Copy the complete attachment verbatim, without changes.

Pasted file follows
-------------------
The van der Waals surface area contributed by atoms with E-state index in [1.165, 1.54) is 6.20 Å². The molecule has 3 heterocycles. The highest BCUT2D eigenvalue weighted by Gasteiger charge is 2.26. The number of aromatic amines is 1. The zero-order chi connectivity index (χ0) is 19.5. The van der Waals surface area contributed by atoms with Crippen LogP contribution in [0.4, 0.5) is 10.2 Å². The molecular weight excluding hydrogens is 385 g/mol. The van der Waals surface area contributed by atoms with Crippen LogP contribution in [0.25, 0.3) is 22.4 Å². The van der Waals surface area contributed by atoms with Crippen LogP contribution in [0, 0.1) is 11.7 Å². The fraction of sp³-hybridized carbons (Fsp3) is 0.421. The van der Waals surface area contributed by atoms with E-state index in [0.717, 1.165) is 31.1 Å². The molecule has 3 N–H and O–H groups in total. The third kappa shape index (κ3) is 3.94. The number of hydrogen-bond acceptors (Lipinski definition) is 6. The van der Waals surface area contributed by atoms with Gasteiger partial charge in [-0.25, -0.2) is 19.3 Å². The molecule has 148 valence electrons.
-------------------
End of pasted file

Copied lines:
The van der Waals surface area contributed by atoms with E-state index in [1.165, 1.54) is 6.20 Å². The molecule has 3 heterocycles. The highest BCUT2D eigenvalue weighted by Gasteiger charge is 2.26. The number of aromatic amines is 1. The zero-order chi connectivity index (χ0) is 19.5. The van der Waals surface area contributed by atoms with Crippen LogP contribution in [0.4, 0.5) is 10.2 Å². The molecular weight excluding hydrogens is 385 g/mol. The van der Waals surface area contributed by atoms with Crippen LogP contribution in [0.25, 0.3) is 22.4 Å². The van der Waals surface area contributed by atoms with Crippen LogP contribution in [0, 0.1) is 11.7 Å². The fraction of sp³-hybridized carbons (Fsp3) is 0.421. The van der Waals surface area contributed by atoms with E-state index in [0.717, 1.165) is 31.1 Å². The molecule has 3 N–H and O–H groups in total. The third kappa shape index (κ3) is 3.94. The number of hydrogen-bond acceptors (Lipinski definition) is 6. The van der Waals surface area contributed by atoms with Gasteiger partial charge in [-0.25, -0.2) is 19.3 Å². The molecule has 148 valence electrons.